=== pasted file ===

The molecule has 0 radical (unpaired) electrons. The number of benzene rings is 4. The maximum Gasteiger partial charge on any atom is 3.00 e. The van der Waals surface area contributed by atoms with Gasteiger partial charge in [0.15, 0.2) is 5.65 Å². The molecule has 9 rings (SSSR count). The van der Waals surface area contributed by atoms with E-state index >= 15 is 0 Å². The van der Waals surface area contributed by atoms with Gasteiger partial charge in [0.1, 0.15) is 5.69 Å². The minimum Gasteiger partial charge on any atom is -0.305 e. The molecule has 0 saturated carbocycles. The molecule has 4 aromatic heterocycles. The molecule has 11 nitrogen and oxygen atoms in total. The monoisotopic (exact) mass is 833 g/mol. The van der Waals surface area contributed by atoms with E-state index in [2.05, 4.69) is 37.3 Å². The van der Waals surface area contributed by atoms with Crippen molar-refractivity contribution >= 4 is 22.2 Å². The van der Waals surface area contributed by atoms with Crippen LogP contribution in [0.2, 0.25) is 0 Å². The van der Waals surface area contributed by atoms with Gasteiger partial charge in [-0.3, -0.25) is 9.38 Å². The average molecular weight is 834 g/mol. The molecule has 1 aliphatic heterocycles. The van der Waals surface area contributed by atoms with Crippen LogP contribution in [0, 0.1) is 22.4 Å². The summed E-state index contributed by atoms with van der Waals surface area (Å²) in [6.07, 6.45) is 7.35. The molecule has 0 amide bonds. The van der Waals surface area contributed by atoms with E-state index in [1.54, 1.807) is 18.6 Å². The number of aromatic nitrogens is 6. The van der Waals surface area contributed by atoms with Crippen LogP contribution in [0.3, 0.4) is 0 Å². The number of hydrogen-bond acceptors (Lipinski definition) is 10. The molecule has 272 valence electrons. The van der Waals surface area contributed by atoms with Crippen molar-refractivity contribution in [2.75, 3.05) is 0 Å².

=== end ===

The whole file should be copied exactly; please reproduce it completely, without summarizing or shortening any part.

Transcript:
The molecule has 0 radical (unpaired) electrons. The number of benzene rings is 4. The maximum Gasteiger partial charge on any atom is 3.00 e. The van der Waals surface area contributed by atoms with Gasteiger partial charge in [0.15, 0.2) is 5.65 Å². The molecule has 9 rings (SSSR count). The van der Waals surface area contributed by atoms with E-state index >= 15 is 0 Å². The van der Waals surface area contributed by atoms with Gasteiger partial charge in [0.1, 0.15) is 5.69 Å². The minimum Gasteiger partial charge on any atom is -0.305 e. The molecule has 0 saturated carbocycles. The molecule has 4 aromatic heterocycles. The molecule has 11 nitrogen and oxygen atoms in total. The monoisotopic (exact) mass is 833 g/mol. The van der Waals surface area contributed by atoms with E-state index in [2.05, 4.69) is 37.3 Å². The van der Waals surface area contributed by atoms with Crippen molar-refractivity contribution >= 4 is 22.2 Å². The van der Waals surface area contributed by atoms with Crippen LogP contribution in [0.2, 0.25) is 0 Å². The van der Waals surface area contributed by atoms with Gasteiger partial charge in [-0.3, -0.25) is 9.38 Å². The average molecular weight is 834 g/mol. The molecule has 1 aliphatic heterocycles. The van der Waals surface area contributed by atoms with Crippen LogP contribution in [0, 0.1) is 22.4 Å². The summed E-state index contributed by atoms with van der Waals surface area (Å²) in [6.07, 6.45) is 7.35. The molecule has 0 amide bonds. The van der Waals surface area contributed by atoms with E-state index in [1.54, 1.807) is 18.6 Å². The number of aromatic nitrogens is 6. The van der Waals surface area contributed by atoms with Crippen LogP contribution in [0.3, 0.4) is 0 Å². The number of hydrogen-bond acceptors (Lipinski definition) is 10. The molecule has 272 valence electrons. The van der Waals surface area contributed by atoms with Crippen molar-refractivity contribution in [2.75, 3.05) is 0 Å².